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MEMPHIS, Tenn. — Fifty years ago, sanitation workers marched Downtown for better wages and conditions.

On Monday, fast food workers in Memphis took the same steps to highlight economic disparity.

Their voices echoed and their signs were held high as they marched hand in hand.

“We feel like we should stand up today on the 50th anniversary and have our own demonstration,” said Ashley Cathey, one of the organizers.

Fast food workers say they’re making the same demands as Memphis sanitation workers did exactly 50 years ago. They want better pay, the right to a union and respect on the job.

Johnnie Mosley marched in honor of his dad John White, who was a sanitation worker for 50 years. “My dad was one of the 1300 garage men who marched for dignity in 1968.”

“We’re still fighting for the dream. The dream for equality, the dream for justice and equal rights for women, especially minority women,” said Sepia Coleman. “As a home car worker, I can’t make it off $7.25 an hour. Nobody can.”

Coleman says she lives paycheck to paycheck even though she works three jobs. She says sanitation workers fought until they won and she’s confident change will come 50 years later too. “That`s what we have to do today, we have to keep on fighting. I’m a fighter for life. If I don’t stand for something, I’ll fall for anything.”

“We are the union. We are the union. The mighty, mighty workers. The mighty, mighty workers,” chanted hundreds of protestors as they marched down Florence onto Union Avenue.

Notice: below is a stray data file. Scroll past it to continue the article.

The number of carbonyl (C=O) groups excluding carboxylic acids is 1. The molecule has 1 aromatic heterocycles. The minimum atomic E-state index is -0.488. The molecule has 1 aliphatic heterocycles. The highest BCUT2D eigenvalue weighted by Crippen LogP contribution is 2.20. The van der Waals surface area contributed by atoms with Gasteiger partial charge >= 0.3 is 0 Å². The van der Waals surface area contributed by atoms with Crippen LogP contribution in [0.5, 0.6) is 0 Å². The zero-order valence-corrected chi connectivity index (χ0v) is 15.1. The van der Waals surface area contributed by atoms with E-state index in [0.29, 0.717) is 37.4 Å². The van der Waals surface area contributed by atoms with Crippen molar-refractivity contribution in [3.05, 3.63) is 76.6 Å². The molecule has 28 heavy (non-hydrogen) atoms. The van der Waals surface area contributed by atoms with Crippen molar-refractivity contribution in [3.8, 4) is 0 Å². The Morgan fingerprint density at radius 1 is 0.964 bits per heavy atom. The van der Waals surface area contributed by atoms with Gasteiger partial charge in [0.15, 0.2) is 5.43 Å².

They briefly shut down the busy street.

That’s when Robin Curtis says she walked out of Burger King where she works.

“I’m trying to make a change. If I have to quit, I will,” she told WREG.

The mother of two says she makes $8 an hour with no benefits, forcing her to work multiple jobs.

“Even with the cost of living in Memphis being low, it’s not enough. It’s not,” Curtis said.

The group continued to grow throughout the lunch hour.

Their passion and message only got louder.

“Everybody marches for different reasons. This isn’t a march for just anything,” Curtis said.

As the march moved downtown to Martin Luther King Boulevard and the historic Clayborn Temple, the City of Memphis released a statement supporting the rights of the protesters to demonstrate peacefully.

About 5 percent of city employees make below $15 an hour, and none make below $12.

“City government recognizes there is an economic divide— not just in Memphis, but globally,” the city’s statement read. “We will continue to work to compensate our employees fairly, and to shrink the economic divide by extending contract opportunities to minority-owned businesses.”